The natural tendency of leadership during a Constituent Relationship Management (CRM) implementation is to change everything all at once. But this is a dangerous way of thinking because the human experience can’t manage change in every aspect simultaneously.
Not to mention the restricted timeline of a CRM project—users can’t handle this amount of change, let alone under a demanding deadline.
For example, these components are only some of the areas that change during a CRM implementation.
- Supplemental tools or software
- Data quality
- Staff roles and responsibilities
Combining the amount changes in a restricted 18-month timeframe causes most institutions to fall short. (In our experience, none have ever been able to achieve it.)
But this is an excellent opportunity to implement meaningful change—with the right strategy and approach. Here’s how you can integrate change without exceeding your staff’s capacity.
The preparation phase is the perfect opportunity to take on data quality investigation and cleanup efforts successfully. This is also a time to identify new policies you want to establish—at the very least, you’ve established a framework.
For example, your institution wants to change its data maintenance policy, moving from a distributed model. But with this transition, you’re also changing how much control people have, which doesn’t mix well with the CRM project implementation itself.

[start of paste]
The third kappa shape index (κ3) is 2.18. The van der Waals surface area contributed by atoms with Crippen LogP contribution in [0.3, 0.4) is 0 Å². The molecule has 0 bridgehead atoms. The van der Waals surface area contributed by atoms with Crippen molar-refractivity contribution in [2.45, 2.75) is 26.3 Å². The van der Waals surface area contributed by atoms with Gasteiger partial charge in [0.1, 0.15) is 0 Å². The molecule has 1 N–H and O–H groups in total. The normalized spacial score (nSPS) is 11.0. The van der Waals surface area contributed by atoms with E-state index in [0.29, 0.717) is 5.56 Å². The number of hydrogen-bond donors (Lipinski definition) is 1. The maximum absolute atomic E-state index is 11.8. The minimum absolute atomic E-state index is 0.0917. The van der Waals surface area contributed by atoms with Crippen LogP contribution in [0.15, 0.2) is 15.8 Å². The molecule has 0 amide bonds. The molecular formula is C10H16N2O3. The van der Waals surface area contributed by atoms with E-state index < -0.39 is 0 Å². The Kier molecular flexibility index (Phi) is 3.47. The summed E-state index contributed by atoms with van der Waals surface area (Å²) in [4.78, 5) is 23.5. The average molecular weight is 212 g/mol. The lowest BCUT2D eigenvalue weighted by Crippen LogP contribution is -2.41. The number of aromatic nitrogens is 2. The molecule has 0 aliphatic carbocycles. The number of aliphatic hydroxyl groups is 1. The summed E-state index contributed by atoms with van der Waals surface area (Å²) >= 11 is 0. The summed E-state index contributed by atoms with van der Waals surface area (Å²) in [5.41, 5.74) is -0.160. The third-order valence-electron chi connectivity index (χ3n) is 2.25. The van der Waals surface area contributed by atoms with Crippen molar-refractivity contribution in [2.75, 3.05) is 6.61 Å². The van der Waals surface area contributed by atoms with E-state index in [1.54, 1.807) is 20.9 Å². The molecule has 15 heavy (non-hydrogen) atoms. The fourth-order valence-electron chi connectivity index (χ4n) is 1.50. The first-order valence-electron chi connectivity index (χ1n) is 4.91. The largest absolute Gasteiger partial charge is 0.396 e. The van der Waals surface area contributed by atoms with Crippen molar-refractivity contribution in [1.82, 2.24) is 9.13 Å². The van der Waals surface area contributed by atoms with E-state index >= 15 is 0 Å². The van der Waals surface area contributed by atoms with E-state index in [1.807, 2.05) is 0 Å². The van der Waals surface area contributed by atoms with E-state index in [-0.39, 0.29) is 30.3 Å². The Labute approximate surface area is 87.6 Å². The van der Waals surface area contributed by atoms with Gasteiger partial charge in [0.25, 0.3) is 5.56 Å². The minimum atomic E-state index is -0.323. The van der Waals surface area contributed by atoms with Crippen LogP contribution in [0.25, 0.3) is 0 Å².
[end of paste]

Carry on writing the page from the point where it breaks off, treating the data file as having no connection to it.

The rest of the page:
But moving from a distributed model is something you can take on ahead of time during the preparation phase. In this phase, identify the details, discuss its importance and benefits, and establish changes to your data maintenance policy. When working in the preparation phase, there is less risk to work through challenges vs. trying to do it during your CRM implementation.
It can be tempting to implement change all at once, but doing so can overwhelm your stakeholders. Consider breaking up change into phases.
For example, a first phase might spotlight front-line fundraisers. Within this group, set an implementation period, establish how they’re going to use the new technology, and how their roles and responsibilities fit within the context.
Then focus on your advancement operations during the second phase. During this phase, consider how they’ll use the CRM platform from a benefits standpoint vs. just transitioning from your legacy system.
Now that you’ve made it through preparation and implementation, the refinement phase is about taking lessons learned and modifying. Remember, the successful adoption of a CRM doesn’t happen instantaneously.
A phasing-out approach to organizational change management helps you make improvements that directly benefit your institution without overwhelming your staff.